The case moves to the investigation stage if the parties do not participate in mediation or if the mediation is unsuccessful. Complainants and Respondents have a responsibility to cooperate with IDHR's investigation. IDHR also has the power to subpoena relevant documents and persons. IDHR's role is to conduct a
neutral investigation of the allegations in the charge. The investigator assigned to the case may contact and interview relevant witnesses and may obtain pertinent documents from both parties. Respondents are required to
preserve any records pertinent to the charge. In addition, Respondents are
prohibited from retaliating against any person because he/she has filed or has otherwise participated in the investigation of a charge. A person who believes he/she has been retaliated against may file a retaliation charge with IDHR.
Investigation: IDHR may require the Respondent to file a formal response to the charge with IDHR, or Respondent may voluntarily elect to file a formal response. If a formal response is filed, Respondent must send a copy of the formal response to the Complainant. The Complainant may choose to answer the formal response by sending a response to IDHR a copy to the Respondent. If IDHR notifies the Respondent that a formal response is required, failure to respond can result in a default finding against the Respondent. Once the case is assigned to an investigator, the investigator contacts both parties to discuss the case in more detail. The investigator will also ask both parties to consider a voluntary settlement that would resolve the matter.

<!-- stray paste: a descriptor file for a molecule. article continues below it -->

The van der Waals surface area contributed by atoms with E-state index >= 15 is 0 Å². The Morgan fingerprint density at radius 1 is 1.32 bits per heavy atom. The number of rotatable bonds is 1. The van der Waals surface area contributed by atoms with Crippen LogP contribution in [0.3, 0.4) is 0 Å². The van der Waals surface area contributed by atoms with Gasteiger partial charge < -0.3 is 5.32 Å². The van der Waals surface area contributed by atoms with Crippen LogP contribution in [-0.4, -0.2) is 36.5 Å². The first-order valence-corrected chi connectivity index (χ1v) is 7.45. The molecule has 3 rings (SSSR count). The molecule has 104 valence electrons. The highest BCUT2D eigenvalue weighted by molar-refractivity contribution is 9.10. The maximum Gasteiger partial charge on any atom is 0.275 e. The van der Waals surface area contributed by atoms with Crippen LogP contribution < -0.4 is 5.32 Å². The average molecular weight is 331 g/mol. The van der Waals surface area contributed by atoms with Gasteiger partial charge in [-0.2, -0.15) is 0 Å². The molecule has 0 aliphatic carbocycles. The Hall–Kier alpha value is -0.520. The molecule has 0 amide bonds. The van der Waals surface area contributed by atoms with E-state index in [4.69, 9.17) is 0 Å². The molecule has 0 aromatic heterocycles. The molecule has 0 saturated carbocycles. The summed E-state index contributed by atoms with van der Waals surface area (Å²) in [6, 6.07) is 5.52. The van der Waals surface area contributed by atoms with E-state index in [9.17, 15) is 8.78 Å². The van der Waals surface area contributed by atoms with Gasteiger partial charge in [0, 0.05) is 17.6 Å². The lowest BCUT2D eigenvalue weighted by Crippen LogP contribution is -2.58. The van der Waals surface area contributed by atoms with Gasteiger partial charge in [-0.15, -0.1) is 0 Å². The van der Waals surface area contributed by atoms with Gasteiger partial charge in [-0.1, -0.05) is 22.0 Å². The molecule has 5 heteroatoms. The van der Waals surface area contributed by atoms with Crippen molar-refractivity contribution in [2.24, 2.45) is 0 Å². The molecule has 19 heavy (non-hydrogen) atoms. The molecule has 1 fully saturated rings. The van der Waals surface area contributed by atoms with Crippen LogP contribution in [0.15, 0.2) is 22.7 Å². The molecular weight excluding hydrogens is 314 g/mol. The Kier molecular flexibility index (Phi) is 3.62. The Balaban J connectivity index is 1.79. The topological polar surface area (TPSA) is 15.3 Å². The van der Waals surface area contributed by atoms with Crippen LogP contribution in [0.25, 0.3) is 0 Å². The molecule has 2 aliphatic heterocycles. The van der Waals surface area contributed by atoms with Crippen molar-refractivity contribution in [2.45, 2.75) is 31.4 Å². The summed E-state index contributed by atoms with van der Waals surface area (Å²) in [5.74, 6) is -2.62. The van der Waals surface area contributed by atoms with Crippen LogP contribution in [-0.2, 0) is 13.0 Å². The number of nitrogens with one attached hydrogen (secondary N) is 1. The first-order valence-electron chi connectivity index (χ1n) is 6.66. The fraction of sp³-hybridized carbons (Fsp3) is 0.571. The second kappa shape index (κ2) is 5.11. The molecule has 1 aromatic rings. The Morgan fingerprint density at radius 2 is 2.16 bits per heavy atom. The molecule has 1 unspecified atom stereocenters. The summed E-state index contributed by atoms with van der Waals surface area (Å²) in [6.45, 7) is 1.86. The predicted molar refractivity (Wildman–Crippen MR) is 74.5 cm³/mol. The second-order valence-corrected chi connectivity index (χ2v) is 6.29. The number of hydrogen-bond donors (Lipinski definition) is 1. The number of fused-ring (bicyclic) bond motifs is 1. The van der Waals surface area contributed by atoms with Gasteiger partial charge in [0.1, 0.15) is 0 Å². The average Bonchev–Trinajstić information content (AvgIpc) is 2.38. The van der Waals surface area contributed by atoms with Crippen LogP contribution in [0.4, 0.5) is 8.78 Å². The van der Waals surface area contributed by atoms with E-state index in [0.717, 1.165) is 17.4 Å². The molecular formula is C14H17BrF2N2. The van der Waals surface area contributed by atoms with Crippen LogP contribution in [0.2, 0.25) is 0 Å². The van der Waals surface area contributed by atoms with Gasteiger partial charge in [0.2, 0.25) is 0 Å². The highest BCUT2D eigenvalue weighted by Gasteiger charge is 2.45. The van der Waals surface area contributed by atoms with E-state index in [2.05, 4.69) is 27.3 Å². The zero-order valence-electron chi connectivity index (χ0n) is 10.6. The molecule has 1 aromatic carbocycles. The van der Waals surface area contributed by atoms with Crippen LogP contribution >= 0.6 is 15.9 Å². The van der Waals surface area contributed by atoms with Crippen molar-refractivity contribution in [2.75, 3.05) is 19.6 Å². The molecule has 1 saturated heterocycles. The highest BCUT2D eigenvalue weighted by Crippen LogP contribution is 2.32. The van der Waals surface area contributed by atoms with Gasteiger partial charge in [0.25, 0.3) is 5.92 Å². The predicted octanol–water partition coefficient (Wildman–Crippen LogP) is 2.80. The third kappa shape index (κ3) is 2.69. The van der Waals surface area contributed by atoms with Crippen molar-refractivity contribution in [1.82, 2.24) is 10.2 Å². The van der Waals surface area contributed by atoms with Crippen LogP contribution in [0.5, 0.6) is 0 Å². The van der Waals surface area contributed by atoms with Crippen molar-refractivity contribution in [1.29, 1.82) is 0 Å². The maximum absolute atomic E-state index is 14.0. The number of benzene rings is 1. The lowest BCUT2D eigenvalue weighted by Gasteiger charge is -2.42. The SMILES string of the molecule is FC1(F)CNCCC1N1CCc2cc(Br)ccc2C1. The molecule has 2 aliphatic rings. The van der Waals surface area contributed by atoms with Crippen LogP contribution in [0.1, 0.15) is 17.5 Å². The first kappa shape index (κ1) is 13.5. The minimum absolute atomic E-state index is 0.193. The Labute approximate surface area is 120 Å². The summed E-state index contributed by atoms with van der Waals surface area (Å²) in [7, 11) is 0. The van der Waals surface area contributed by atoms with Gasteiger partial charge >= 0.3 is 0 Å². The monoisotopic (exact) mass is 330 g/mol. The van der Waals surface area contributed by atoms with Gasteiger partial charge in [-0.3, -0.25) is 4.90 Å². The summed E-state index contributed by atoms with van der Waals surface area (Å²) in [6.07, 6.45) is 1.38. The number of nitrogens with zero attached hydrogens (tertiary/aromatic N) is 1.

Both parties may be required to attend a fact-finding conference, which is a face-to-face meeting conducted by an IDHR Investigator where the Complainant and representatives of the Respondent answer questions so the investigator can determine if there was a violation of the Human Rights Act. It is an investigative tool designed to secure either a thorough investigation or an early voluntary settlement. Each party presents its side of the dispute and responds to the opposing side. Failure to attend the fact-finding conference without a good reason can result in dismissal of the charge for Complainants or default for Respondents.
If a fact-finding conference is held, either party may bring legal counsel if the attorney has entered a "Notice of Appearance." However, attorneys have a role that is strictly advisory and they may not testify at the conference except on matters of which they have first-hand knowledge, nor may they ask direct questions of either party.
It is not required for either party to be represented by an attorney. The investigator will make sure that all parties have a full and fair opportunity to present their facts and evidence. Complainants not represented by legal counsel may bring a friend or relative to the conference for advice and moral support; however, that individual may testify only on matters of which he or she has first-hand knowledge relating to the charge.